Will the current web filter loosen up? Example of issue: In teaching students information literacy, website reliability and good search technique a teacher encourages students to narrow results by doing an advanced Google search. The filter blocks the ability to complete an advanced search through google. I know that the school is required by law to protect its students from content on the internet. Is it possible to protect the kids by lightening the filtering while offering more of an education on the SWSD acceptable use policy and good browsing practice? Though there is much "sketchy" content on youtube, there is also value for teachers. I realize that TeacherTube has been proposed as a fit alternative. Though it does host a lot of content, you must be a member to comment on a video. You must be 18+ years old and an educator to become a member. Therefore, videos are no longer accompanied by a conversation. These conversations provide the value in the collaborative web.

What will happen when a student violates the acceptable use policy? Example of issue: John visits a dirty site. The abridged technology acceptable use policy in the student handbook lists John's minimum punishment of, "Suspension of information network access." Without access to the network, John is unable to participate in class as he/she normally would. I believe that the consequences for AUP violations should be reevaluated prior to the placement of laptops in classrooms (if they haven't already been).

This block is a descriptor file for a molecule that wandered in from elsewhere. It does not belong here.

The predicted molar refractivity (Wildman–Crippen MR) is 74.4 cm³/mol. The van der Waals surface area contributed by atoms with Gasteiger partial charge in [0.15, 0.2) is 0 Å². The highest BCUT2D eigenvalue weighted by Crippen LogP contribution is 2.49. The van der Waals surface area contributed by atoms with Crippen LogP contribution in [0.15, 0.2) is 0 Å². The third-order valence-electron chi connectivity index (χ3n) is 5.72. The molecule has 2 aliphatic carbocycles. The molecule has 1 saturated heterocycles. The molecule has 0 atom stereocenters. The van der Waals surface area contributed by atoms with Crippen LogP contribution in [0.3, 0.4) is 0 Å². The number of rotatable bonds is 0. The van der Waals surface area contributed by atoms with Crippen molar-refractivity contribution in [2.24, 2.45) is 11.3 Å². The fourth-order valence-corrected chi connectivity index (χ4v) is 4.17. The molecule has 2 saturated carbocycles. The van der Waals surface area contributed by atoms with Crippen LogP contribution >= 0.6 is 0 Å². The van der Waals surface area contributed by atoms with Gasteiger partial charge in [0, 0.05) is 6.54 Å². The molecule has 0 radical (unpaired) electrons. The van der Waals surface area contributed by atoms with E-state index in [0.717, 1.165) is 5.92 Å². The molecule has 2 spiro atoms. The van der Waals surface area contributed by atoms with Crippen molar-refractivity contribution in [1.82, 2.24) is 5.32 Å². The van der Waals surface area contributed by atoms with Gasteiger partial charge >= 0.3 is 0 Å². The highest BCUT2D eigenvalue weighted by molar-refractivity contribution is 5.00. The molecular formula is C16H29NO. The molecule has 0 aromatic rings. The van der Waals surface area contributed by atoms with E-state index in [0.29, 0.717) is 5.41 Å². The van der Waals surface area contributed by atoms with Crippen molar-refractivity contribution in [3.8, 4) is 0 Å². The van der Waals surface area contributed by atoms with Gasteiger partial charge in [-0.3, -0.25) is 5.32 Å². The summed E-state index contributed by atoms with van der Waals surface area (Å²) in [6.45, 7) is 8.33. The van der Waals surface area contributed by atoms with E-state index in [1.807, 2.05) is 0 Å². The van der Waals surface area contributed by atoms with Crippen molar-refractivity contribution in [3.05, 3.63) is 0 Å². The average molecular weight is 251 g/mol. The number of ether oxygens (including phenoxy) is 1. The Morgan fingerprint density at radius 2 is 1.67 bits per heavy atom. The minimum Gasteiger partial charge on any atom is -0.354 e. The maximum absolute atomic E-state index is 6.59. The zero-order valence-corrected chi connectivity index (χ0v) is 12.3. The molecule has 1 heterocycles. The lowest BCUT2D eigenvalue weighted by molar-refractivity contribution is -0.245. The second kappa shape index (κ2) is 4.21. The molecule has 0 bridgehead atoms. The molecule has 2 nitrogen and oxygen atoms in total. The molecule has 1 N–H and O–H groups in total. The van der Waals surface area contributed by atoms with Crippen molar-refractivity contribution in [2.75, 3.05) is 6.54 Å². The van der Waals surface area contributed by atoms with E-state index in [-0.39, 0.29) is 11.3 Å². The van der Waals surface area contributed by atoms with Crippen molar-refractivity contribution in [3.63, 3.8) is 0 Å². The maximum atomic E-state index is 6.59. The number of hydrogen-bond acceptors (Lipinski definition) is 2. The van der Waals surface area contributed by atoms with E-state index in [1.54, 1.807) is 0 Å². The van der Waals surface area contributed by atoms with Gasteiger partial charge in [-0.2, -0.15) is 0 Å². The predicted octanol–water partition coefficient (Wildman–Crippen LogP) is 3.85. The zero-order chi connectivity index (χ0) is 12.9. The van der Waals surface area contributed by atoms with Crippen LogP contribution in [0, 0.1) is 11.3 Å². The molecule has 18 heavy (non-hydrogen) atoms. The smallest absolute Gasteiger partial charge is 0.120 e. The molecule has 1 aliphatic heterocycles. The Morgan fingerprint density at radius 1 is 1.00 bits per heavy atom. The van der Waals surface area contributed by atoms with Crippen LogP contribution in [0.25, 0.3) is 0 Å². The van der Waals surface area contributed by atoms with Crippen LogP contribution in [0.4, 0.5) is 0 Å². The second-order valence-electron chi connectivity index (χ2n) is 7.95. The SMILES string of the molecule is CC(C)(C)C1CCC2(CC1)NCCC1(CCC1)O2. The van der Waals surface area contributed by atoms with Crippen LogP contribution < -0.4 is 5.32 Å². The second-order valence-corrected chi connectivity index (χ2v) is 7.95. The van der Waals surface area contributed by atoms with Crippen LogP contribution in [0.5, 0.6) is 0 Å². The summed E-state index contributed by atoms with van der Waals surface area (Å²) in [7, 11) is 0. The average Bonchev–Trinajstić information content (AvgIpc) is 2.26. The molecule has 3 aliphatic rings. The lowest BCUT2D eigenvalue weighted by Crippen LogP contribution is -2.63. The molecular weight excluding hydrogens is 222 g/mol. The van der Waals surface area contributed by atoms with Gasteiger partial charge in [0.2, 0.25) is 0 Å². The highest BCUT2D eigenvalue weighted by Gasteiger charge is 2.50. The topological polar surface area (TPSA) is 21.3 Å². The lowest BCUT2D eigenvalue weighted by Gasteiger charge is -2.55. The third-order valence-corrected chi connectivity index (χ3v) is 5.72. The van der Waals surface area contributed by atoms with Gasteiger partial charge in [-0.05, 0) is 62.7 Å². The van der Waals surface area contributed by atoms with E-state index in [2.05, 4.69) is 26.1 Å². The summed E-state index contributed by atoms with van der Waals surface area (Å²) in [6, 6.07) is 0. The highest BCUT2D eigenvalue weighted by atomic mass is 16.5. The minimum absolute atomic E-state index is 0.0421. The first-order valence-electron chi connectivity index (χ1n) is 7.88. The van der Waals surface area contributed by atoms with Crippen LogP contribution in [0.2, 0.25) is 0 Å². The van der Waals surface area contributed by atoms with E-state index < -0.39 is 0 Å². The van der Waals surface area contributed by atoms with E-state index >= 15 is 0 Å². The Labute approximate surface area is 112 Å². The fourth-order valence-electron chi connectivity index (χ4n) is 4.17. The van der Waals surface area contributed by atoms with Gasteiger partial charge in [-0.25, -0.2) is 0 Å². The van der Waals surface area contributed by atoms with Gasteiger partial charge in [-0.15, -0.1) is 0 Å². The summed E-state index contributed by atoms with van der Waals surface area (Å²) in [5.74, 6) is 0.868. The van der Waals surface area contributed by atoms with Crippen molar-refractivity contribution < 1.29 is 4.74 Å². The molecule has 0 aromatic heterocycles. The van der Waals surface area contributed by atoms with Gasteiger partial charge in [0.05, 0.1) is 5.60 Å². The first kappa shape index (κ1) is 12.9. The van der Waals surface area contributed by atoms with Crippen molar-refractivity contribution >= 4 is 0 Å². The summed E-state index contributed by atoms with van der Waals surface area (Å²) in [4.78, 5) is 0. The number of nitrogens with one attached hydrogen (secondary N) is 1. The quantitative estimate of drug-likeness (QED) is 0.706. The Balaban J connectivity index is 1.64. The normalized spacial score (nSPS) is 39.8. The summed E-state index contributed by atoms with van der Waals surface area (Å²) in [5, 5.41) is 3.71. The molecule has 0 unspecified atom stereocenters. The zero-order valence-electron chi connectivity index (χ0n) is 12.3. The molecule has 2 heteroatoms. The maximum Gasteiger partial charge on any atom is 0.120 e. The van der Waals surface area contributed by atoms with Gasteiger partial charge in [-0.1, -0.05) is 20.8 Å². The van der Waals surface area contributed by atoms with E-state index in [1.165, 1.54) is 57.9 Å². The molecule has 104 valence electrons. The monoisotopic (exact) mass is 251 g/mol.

Sept. 18... Email to college advisor, apple geek, science ed professor, cool guy.

The email starts with a discussion of the iPhone which I didn't feel that I needed to include

...Some more good news to pass along: South Western is a CFF winner this year. Though the school only got half of the original amount requested, I am one of 4 science teachers to receive the package.

We were able to choose what package (Lenovo or Apple) we wanted on a teacher-by-teacher basis. You will be happy to know that I chose the apple package, and will be personally ordering a keyboard, mighty mouse and 23" cinema display to park in my house.

With this opportunity presented by the CFF grant, comes the scary task of making sure that it is "done" correctly. I feel that my department is innovative/open-minded and therefore has the opportunity to be the positive driving force behind other those that get frustrated. I think about CFF every day and often wonder how the 1-to-1* idea fits in with an already crammed standards-based format which we are to be using now (and which we are being tested upon). Surely teaching the nature of science (which was apparently half the PSSA during round one) fits well with the 1-to-1 model, but 1-to-1/CFF is often associated with great student productions. My experience is that teachers become frustrated when thinking about the time spent on student vod/podcasts, and therefore other options and examples need to be presented.

There needs to be a large cache of great ideas/projects/assignments/tactics people have used. Maybe there already is something like this? Maybe it's something I need to start? Maybe a google group for CFF/1-to-1 educators? Maybe a google group for CFF/1-to-1 educators in each core subject area?

This email has obviously committed a flagrant foul with regard to the 5-sentence rule. Sorry. I've been meaning to start blogging my CFF experiences. Looks like I just wrote my first entry in this email.

*I say 1-to-1 while understanding that true 1-to-1 doesn't just happen in core classes and allows students to have a little more ownership in the machines.

Past "Posts"

I have recently found myself finishing discussions and emails with the comment, "Sounds like a blog entry." Well here goes...

This blog will take you through my beginnings as a CFF teacher, concerns, problems and certainly successes of the project. Please comment.

Since I've sent a view blog worthy emails, they will be my first few entries.